Chapters

Functions

A major function of the Office of the Health Complaints Commissioner (OHCC) is to receive, assess and resolve complaints about health services in Tasmania. A second function is to identify and review issues which arise out of health complaints and to suggest ways of improving health services and of improving and increasing health rights. Examples of the two are billing, as complaints about health services, and endemic issues, such as poor management structure or procedural guidelines is the latter. The OHCC can provide advice to a practice or hospital about procedural or policy issues, but it cannot enforce their recommendations. Similarly, while the OHCC can investigate an issue, it cannot force conciliation or a remedy. 

The Commissioner may investigate, at his or her own instigation, any health issue of importance within a specific or general health area where this is considered to be in the public interest.

The Tasmanian Office of the Health Complaints Commissioner (OHCC) operates under the Health Complaints Act 1995. It is important to know that the Health Complaints Commissioner does not act as an advocate for the user or the provider — the Commissioner’s role is that of independent investigator.

The Health Practitioner Regulation National Law (Tasmania) Act 2010

The Health Practitioner Regulation National Law (Tasmania) Act 2010 incorporates the Health Practitioner Regulation National Law Act 2009 (Qld) into Tasmanian law. It provides for the registration and administration of a range of medical fields under one piece of legislation.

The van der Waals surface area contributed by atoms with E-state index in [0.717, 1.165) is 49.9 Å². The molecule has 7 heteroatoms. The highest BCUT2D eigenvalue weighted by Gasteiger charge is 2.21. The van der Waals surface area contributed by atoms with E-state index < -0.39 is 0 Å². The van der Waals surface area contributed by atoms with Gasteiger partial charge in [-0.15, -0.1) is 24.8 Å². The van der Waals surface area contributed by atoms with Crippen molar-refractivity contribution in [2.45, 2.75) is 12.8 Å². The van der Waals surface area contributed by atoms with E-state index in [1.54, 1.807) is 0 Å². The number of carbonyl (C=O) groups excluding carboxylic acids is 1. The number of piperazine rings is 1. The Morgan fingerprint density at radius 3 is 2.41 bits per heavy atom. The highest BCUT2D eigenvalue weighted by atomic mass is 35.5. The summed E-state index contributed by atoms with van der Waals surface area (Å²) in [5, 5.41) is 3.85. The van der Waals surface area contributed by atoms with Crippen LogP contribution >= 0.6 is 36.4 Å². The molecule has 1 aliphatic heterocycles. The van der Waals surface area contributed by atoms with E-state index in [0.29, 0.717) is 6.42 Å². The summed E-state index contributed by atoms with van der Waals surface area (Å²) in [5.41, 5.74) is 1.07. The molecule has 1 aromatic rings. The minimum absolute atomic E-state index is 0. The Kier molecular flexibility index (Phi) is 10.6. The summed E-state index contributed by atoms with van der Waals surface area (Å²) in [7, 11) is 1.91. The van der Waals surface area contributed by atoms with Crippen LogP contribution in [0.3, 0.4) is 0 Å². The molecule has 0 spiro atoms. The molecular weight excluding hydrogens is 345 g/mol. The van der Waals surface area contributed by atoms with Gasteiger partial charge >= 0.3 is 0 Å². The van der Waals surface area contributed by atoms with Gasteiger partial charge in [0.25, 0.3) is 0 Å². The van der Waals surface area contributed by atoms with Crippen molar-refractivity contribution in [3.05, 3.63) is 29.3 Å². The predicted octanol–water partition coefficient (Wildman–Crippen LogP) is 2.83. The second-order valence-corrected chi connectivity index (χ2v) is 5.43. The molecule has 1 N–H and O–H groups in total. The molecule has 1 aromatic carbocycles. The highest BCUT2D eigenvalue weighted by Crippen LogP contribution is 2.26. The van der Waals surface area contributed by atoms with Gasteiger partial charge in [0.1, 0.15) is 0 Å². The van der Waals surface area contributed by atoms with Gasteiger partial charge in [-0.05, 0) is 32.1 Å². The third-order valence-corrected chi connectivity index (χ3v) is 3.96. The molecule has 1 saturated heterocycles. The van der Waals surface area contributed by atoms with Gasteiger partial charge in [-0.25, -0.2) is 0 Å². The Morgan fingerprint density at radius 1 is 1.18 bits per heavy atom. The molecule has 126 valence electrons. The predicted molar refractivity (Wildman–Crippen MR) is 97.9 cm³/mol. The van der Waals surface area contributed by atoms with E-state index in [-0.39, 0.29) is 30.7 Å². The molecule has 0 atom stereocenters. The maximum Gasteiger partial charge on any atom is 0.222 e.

The Health Practitioners Tribunal Act 2010 provides for the Health Practitioners Tribunal to hear and decide matters arising in relation to Tasmanian professionals who are registered under one or more of the ten national registration boards.

The Tasmanian Charter of Health Rights and Responsibilities

The Charter is intended to be used as a guideline to help balance the rights and responsibilities of users and providers of health services and to strengthen the relationship between them. This is likely to benefit the health outcomes of all who use health services. An Australian Charter was endorsed by Australian Health Ministers in July 2008, which may mean that the State Charter will become irrelevant. However, the State Charter in Tasmania continues to be of relevance at present as it is far more comprehensive than the Australian Charter.

The State Charter covers:

  • active participation in health care;
  • individualised service that is free from discrimination;
  • confidentiality, privacy and security;
  • access to complaints mechanisms;
  • carers;
  • contribution of health service providers.

Electronic copies of both the Australian and Tasmanian Charters are available from the Health Complaints website.

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